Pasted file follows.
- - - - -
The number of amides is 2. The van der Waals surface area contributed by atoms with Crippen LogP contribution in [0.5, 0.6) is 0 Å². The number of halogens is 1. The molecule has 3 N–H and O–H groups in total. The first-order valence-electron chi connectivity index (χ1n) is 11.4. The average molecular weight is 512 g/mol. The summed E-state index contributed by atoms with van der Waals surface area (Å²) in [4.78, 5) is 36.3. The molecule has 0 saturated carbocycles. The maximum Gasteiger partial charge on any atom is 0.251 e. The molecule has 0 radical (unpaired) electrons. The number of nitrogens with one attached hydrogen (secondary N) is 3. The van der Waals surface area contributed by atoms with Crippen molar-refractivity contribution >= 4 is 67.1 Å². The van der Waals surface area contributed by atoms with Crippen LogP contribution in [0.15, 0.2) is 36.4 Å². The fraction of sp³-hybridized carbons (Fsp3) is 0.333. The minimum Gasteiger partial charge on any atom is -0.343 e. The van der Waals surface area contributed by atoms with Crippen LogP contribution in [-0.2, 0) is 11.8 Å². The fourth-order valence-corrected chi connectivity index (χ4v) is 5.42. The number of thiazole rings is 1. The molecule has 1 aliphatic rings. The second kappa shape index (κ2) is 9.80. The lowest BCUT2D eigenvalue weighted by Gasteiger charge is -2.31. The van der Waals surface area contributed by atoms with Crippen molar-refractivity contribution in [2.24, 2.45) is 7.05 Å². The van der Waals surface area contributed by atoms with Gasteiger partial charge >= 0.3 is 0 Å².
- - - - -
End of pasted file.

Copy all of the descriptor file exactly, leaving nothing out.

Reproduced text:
The number of amides is 2. The van der Waals surface area contributed by atoms with Crippen LogP contribution in [0.5, 0.6) is 0 Å². The number of halogens is 1. The molecule has 3 N–H and O–H groups in total. The first-order valence-electron chi connectivity index (χ1n) is 11.4. The average molecular weight is 512 g/mol. The summed E-state index contributed by atoms with van der Waals surface area (Å²) in [4.78, 5) is 36.3. The molecule has 0 saturated carbocycles. The maximum Gasteiger partial charge on any atom is 0.251 e. The molecule has 0 radical (unpaired) electrons. The number of nitrogens with one attached hydrogen (secondary N) is 3. The van der Waals surface area contributed by atoms with Crippen molar-refractivity contribution >= 4 is 67.1 Å². The van der Waals surface area contributed by atoms with Crippen LogP contribution in [0.15, 0.2) is 36.4 Å². The fraction of sp³-hybridized carbons (Fsp3) is 0.333. The minimum Gasteiger partial charge on any atom is -0.343 e. The van der Waals surface area contributed by atoms with Crippen LogP contribution in [-0.2, 0) is 11.8 Å². The fourth-order valence-corrected chi connectivity index (χ4v) is 5.42. The number of thiazole rings is 1. The molecule has 1 aliphatic rings. The second kappa shape index (κ2) is 9.80. The lowest BCUT2D eigenvalue weighted by Gasteiger charge is -2.31. The van der Waals surface area contributed by atoms with Crippen molar-refractivity contribution in [2.24, 2.45) is 7.05 Å². The van der Waals surface area contributed by atoms with Gasteiger partial charge >= 0.3 is 0 Å².